In my humble view, entrusting the job of mediation or arbitration to US President Donald Trump is fraught with serious risks and great danger for the future of the jailed Kashmiris and increases the threat of Indian aggression on Azad Jammu and Kashmir. Those who have seen the Howdy Modi Houston rally of Donald Trump and Narendra Modi will never do that. Under the circumstances I am of the firm view – having had the good fortune and opportunity to endeavour to understand public international law at work at the UN and its five component bodies – that there has been a manifest failure of international bodies including the UNSC, the General Assembly and other organisations responsible for holding a timely plebiscite to complete the process of decolonization of Kashmir.
We need to continue to assert our right till the world community realizes at what cost India is infringing international humanitarian law, international human rights law and the UN fundamental charter of freedom of citizens of the world guaranteed in its first clause and implemented to the largest possible extent in the whole world except for some very few areas.
Fortunately we have Article 65 and Article 66 of the statutes of the International Court of Justice which confer upon the ICJ the power to render advisory jurisdiction.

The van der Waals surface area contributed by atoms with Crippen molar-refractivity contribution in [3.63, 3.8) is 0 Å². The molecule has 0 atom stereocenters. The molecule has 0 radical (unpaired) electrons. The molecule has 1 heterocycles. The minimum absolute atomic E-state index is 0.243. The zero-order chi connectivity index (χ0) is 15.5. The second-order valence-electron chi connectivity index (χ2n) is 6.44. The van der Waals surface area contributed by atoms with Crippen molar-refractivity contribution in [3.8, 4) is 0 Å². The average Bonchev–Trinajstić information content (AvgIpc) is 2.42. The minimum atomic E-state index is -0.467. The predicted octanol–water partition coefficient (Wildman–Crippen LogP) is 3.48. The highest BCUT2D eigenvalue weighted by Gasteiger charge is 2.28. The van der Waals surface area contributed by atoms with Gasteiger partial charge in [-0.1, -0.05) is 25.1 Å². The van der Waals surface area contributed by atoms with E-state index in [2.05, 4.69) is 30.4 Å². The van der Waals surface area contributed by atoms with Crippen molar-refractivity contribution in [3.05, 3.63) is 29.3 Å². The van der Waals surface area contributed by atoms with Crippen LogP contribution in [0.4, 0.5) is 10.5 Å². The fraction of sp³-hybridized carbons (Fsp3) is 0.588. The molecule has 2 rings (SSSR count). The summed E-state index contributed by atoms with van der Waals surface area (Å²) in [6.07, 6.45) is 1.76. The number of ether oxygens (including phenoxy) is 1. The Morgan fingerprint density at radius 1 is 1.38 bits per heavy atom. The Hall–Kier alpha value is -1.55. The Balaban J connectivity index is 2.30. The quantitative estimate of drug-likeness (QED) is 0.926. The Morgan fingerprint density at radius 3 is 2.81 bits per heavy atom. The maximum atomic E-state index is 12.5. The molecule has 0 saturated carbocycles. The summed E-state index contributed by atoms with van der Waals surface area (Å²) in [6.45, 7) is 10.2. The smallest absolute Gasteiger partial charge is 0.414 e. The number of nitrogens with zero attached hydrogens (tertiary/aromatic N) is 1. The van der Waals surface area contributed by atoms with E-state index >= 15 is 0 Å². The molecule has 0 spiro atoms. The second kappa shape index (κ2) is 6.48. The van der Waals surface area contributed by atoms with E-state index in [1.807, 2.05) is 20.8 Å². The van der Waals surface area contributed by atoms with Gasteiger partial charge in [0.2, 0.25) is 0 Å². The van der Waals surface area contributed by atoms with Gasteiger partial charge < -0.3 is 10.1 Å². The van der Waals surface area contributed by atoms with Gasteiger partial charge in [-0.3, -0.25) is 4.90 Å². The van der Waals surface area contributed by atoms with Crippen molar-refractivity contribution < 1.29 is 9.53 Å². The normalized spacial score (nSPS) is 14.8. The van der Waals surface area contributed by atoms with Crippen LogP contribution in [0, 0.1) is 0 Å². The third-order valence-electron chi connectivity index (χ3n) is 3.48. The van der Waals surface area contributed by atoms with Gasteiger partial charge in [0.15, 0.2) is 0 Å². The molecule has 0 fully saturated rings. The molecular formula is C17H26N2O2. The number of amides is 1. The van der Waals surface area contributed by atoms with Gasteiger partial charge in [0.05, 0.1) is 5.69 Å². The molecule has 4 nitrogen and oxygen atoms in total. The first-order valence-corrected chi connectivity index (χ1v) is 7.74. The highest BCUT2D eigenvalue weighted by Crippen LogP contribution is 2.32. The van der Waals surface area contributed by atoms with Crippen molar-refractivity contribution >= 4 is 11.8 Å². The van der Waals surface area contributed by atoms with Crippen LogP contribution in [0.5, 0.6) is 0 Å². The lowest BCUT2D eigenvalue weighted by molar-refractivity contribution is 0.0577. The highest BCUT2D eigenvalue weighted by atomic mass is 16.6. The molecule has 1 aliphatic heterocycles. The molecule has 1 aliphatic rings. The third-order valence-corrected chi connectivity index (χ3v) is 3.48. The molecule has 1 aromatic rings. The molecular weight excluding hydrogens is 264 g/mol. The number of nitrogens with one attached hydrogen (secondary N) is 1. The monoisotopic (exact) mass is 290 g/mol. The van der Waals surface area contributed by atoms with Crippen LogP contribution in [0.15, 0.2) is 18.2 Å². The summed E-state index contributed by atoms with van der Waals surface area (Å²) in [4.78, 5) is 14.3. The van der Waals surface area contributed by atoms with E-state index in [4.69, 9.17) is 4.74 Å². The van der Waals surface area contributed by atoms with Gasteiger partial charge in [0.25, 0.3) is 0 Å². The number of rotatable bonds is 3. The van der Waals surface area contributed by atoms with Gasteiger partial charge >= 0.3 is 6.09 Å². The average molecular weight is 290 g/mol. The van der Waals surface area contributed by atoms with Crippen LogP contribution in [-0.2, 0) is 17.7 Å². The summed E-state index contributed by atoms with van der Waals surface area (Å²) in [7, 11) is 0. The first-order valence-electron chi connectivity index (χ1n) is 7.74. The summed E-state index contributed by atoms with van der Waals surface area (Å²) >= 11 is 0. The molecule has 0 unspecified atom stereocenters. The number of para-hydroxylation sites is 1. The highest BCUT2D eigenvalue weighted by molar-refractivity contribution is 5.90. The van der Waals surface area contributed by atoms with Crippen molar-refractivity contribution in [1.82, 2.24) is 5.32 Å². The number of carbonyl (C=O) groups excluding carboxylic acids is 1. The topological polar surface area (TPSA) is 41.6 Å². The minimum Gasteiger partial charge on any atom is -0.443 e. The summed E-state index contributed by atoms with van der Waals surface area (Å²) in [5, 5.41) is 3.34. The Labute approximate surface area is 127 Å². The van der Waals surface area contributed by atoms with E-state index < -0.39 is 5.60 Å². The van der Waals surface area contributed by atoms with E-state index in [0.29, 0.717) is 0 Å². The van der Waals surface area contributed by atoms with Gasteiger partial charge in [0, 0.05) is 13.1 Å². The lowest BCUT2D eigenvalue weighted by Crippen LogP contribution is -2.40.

Designated bodies ask for this advisory opinion which is returned to them to be implemented according to their political mandate and wisdom. Other than that, there are a few judgments by the ICJ rendered in an advisory jurisdiction; these speak about the legal consequences for states for implementing these verdicts which interpret public international law.
Pakistan can simply manage to move itself or by one or more of its friends to sponsor a resolution calling upon the UN General Assembly in terms of Article 96 of the UN Charter to render an advisory opinion in exercise of its jurisdiction under Article 65 and Article 66 of the statutes of the International Court of Justice, consistent with its interpretations on issues of self-determination, right of plebiscite, decolonization and other juristic issues it has already decided.
The ICJ has rendered a total of 27 advisory opinions, and in none of these has it endorsed apartheid, colonialism, denial of self-determination or anything obstructing a plebiscite. That consistent view of the ICJ would be a silver lining for the state of Pakistan to approach the ICJ. This would be a far better course to adopt than asking Trump to be a mediator or arbitrator in this case involving the dignity and honour of the people of Jammu and Kashmir along with the 220 million people of Pakistan.
Pakistan cannot ask for anyone’s mediation or arbitration in this matter, keeping in view its seven-decades-old stance of holding a plebiscite for the beleaguered people of Jammu and Kashmir, something the United Nations Charter and UNSC resolutions solidly and consistently stood by.
The writer is a senior advocate of the Supreme Court.